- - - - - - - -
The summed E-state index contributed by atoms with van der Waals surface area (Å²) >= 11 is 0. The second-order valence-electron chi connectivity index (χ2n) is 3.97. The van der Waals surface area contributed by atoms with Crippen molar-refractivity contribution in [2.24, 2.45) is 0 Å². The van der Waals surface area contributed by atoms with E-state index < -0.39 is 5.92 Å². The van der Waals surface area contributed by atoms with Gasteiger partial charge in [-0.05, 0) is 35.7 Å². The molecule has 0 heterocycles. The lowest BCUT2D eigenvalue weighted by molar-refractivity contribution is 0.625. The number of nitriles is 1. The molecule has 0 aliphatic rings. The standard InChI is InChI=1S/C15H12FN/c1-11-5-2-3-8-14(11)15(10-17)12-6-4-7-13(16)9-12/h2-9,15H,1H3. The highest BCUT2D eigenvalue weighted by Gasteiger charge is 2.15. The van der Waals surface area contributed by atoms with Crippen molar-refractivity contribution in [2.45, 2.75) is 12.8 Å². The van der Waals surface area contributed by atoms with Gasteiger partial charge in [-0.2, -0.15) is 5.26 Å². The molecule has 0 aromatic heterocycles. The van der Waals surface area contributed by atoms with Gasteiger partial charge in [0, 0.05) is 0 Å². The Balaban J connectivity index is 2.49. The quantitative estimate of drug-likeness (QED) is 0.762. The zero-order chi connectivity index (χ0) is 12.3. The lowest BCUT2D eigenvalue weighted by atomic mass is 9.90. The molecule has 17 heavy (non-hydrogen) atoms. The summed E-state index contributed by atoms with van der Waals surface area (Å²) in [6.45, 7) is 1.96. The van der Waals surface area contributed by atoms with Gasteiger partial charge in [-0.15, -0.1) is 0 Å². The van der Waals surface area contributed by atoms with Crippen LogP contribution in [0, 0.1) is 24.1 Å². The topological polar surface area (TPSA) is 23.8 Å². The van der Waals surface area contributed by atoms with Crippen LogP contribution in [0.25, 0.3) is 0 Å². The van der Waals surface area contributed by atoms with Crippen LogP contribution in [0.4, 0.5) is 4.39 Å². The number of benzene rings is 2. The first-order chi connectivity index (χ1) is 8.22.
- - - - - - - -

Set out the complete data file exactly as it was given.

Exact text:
The summed E-state index contributed by atoms with van der Waals surface area (Å²) >= 11 is 0. The second-order valence-electron chi connectivity index (χ2n) is 3.97. The van der Waals surface area contributed by atoms with Crippen molar-refractivity contribution in [2.24, 2.45) is 0 Å². The van der Waals surface area contributed by atoms with E-state index < -0.39 is 5.92 Å². The van der Waals surface area contributed by atoms with Gasteiger partial charge in [-0.05, 0) is 35.7 Å². The molecule has 0 heterocycles. The lowest BCUT2D eigenvalue weighted by molar-refractivity contribution is 0.625. The number of nitriles is 1. The molecule has 0 aliphatic rings. The standard InChI is InChI=1S/C15H12FN/c1-11-5-2-3-8-14(11)15(10-17)12-6-4-7-13(16)9-12/h2-9,15H,1H3. The highest BCUT2D eigenvalue weighted by Gasteiger charge is 2.15. The van der Waals surface area contributed by atoms with Crippen molar-refractivity contribution in [2.45, 2.75) is 12.8 Å². The van der Waals surface area contributed by atoms with Gasteiger partial charge in [-0.2, -0.15) is 5.26 Å². The molecule has 0 aromatic heterocycles. The van der Waals surface area contributed by atoms with Gasteiger partial charge in [0, 0.05) is 0 Å². The Balaban J connectivity index is 2.49. The quantitative estimate of drug-likeness (QED) is 0.762. The zero-order chi connectivity index (χ0) is 12.3. The lowest BCUT2D eigenvalue weighted by atomic mass is 9.90. The molecule has 17 heavy (non-hydrogen) atoms. The summed E-state index contributed by atoms with van der Waals surface area (Å²) in [6.45, 7) is 1.96. The van der Waals surface area contributed by atoms with Gasteiger partial charge in [-0.15, -0.1) is 0 Å². The van der Waals surface area contributed by atoms with Crippen LogP contribution in [0, 0.1) is 24.1 Å². The topological polar surface area (TPSA) is 23.8 Å². The van der Waals surface area contributed by atoms with Crippen LogP contribution in [0.25, 0.3) is 0 Å². The van der Waals surface area contributed by atoms with Crippen LogP contribution in [0.4, 0.5) is 4.39 Å². The number of benzene rings is 2. The first-order chi connectivity index (χ1) is 8.22.